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Labour Markets & Youth Employment in the Arab States Prepared by Tariq A. Haq Employment Development and Strategies Officer Presented by Simel Esim Gender.

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Presentation on theme: "Labour Markets & Youth Employment in the Arab States Prepared by Tariq A. Haq Employment Development and Strategies Officer Presented by Simel Esim Gender."— Presentation transcript:

1 Labour Markets & Youth Employment in the Arab States Prepared by Tariq A. Haq Employment Development and Strategies Officer Presented by Simel Esim Gender and Women Workers Specialist ILO – Regional Office for Arab States, Beirut UNDP/UNDESA Sub-Regional Workshop Youth Policies & Strategies in the context of the MDGs Sanaa, Yemen, 22-23 June, 2005

2 Outline Youth employment trends and indicators –Global –Regional Policy responses to youth employment challenge

3 Youth-specific difficulties in transition from education to employment Lack of employment experience of youth Insider-outsider effects related to labour market Wage and job expectations of graduates: mismatch between aspirations & labour market realities Quality & relevance of education to labour market Constraints on self-employment & entrepreneurship development Lack of organization and voice among young women and men (where are young members of workers and employers associations?)

4 Youth statistics-- cross-country differences I Activity rates of: –youth (15 – 24) declined from 70.1% in 1950 to 59.2% in 2000 –adults (25-64) increased from 72.5% to 78.5% Mainly a result of growing participation of youth in education, so young people are expected to be better educated and potentially more productive than workers in other age groups Activity rates of young men much higher than those of young females but converging (in 1950 the gender gap was 29.2 percent points, in 2000 14.9 percent points)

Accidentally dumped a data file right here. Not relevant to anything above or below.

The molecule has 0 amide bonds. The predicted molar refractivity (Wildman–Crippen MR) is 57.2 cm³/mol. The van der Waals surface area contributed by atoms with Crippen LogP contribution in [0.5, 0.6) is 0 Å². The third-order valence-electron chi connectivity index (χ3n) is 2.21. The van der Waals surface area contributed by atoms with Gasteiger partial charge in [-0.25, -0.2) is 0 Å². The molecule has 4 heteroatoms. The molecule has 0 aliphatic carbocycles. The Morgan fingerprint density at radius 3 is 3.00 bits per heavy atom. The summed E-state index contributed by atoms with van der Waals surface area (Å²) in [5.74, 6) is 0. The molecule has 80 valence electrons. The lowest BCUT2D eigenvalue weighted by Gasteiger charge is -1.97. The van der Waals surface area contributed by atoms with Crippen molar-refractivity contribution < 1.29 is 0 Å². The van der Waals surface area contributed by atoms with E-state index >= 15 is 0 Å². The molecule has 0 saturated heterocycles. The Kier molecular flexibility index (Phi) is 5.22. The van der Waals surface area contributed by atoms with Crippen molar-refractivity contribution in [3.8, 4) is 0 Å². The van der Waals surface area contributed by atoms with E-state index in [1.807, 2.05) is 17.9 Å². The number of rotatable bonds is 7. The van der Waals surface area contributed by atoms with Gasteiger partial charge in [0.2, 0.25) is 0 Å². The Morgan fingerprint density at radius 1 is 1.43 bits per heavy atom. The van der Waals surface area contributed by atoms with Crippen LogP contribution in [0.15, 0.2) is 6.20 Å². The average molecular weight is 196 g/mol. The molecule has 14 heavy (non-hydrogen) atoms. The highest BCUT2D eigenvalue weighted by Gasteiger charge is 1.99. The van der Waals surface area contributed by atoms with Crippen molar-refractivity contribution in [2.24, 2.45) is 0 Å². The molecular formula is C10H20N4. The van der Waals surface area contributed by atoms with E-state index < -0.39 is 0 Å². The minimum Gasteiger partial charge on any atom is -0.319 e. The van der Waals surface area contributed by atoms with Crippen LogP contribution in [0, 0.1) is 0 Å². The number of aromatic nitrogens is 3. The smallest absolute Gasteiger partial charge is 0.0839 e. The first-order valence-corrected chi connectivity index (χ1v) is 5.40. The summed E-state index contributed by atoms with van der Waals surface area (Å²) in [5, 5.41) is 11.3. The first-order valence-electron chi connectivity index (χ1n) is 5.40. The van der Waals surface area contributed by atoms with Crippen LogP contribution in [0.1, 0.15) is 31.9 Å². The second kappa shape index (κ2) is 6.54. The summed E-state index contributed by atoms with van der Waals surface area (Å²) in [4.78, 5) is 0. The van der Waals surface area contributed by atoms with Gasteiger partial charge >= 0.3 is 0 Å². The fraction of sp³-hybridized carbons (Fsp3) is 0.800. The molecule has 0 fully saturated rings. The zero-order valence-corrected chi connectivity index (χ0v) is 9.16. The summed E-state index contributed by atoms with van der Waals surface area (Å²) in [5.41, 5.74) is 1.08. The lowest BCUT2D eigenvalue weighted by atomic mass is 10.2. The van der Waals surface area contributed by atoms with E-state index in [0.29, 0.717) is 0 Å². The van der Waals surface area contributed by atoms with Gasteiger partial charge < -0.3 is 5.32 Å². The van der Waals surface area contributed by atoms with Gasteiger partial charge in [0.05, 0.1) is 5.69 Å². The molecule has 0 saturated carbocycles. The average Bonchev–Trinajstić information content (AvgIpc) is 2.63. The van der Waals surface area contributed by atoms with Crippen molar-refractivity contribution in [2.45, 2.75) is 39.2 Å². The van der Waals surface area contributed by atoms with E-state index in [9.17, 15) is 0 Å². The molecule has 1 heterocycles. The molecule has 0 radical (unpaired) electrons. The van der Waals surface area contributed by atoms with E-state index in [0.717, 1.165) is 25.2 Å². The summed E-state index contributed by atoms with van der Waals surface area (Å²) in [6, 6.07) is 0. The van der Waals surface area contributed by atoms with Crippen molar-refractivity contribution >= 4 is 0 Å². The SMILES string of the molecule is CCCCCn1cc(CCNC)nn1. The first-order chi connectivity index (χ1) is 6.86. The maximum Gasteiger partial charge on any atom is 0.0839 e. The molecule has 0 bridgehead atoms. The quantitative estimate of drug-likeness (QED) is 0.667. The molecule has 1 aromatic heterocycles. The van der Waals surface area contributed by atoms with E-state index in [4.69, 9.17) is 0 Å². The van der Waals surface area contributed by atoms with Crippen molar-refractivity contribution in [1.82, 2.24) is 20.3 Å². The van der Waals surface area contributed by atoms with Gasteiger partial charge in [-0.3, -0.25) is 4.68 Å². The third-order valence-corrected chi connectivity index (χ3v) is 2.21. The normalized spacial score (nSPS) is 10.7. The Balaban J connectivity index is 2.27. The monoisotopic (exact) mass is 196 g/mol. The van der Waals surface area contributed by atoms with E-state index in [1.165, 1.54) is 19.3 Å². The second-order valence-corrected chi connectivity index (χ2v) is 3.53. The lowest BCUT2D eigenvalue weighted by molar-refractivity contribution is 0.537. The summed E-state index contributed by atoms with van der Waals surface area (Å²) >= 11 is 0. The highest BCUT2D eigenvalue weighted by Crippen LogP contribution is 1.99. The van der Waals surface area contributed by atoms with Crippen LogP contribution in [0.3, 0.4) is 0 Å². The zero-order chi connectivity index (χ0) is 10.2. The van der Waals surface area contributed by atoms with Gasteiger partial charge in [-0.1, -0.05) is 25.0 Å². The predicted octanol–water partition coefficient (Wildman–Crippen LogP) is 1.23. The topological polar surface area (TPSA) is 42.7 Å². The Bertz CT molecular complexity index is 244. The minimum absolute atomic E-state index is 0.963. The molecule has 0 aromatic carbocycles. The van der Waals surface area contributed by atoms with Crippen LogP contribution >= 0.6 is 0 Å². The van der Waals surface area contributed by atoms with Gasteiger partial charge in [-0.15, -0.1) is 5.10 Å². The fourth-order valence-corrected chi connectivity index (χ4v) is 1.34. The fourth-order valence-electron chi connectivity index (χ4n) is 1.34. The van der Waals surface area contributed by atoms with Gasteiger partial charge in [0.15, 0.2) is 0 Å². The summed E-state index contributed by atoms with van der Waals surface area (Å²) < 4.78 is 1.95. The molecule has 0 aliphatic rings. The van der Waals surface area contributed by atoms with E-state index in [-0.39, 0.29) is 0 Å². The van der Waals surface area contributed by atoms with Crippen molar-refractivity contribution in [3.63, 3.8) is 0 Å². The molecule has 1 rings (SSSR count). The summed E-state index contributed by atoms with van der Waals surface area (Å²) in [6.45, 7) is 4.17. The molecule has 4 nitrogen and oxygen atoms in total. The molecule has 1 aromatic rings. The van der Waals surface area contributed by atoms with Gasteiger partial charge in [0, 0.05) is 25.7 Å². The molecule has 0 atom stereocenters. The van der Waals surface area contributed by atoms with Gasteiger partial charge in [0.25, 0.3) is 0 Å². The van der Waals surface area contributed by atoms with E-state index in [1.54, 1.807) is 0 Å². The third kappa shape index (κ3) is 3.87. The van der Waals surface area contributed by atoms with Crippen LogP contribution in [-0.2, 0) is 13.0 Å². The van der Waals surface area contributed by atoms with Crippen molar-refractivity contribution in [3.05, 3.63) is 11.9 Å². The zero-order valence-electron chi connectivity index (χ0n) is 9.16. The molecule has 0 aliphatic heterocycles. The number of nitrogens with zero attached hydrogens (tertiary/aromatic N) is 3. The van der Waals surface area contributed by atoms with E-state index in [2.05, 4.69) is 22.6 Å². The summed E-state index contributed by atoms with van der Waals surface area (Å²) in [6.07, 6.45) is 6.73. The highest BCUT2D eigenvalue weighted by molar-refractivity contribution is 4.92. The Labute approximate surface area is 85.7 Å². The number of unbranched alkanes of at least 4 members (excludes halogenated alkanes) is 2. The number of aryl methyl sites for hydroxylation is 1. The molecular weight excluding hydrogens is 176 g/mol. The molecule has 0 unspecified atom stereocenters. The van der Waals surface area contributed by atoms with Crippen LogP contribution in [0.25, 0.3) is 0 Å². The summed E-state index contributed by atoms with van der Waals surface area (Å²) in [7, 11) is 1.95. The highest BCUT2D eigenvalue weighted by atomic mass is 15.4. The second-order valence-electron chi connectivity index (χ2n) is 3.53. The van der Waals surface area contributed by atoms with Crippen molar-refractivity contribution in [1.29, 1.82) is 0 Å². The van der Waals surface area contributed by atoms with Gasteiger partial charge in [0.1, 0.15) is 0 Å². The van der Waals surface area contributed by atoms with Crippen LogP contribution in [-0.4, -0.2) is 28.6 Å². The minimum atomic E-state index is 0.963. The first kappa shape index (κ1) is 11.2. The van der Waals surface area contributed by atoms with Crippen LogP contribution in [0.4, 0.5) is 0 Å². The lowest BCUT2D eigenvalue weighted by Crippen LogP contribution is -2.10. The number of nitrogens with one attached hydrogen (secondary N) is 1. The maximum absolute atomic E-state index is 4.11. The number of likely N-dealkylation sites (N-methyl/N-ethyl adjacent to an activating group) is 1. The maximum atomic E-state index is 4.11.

5 Youth statistics – cross-country differences II Activity rates of young people differ by region – the lowest in Europe, followed by Latin America and Northern America, the highest in Asia, Africa and Oceania Unemployment rates of youth consistently higher than the adult unemployment rates, in most countries between 2 and 4 times In most countries in the world, young women have higher unemployment rates than young men

6 CountryYearYouth UR in % Youth UR to adult UR Ratio of youth U in total U % Austria20015.51.720.1 Bangladesh200010.711.979.4 Brazil200117.93.748.6 Chile200118.83.031.7 Czech Republic200216.02.624.9 France200220.22.619.8 Germany20029.71.113.0 United States200212.02.632.0 Algeria1992n.a. 65.7 Bahrain2000n.a. 60.7 Egypt199920.44.959.5 Morocco199915.41.638.2 UAE2000n.a. 47.0 West Bank and Gaza2001n.a. 35.1 Yemen1999n.a. 48.4

7 Arab Regional Economic Context Variable, but generally sluggish economic growth Labour force growth is higher than both GDP growth & jobs created Unemployment is acute amongst youth, especially young women Creeping poverty across the region even beyond the countries affected by conflict Nationalization of workforces in the Gulf with implications for young migrant workers in region

8 High Unemployment for youth Around 12.5 million unemployed, coupled with high underemployment Highest (and increasing) unemployment rates in the world, especially for youth 2.5 million new youth entrants to the labour market annually, expected to rise to 3 million during 2000- 2010 – need to create jobs for these new entrants just to maintain current unemployment levels Youth unemployment rates are much higher than adult unemployment rates, averaging 25.6 % in 2003 (cf. 21.0% in Sub-Saharan Africa)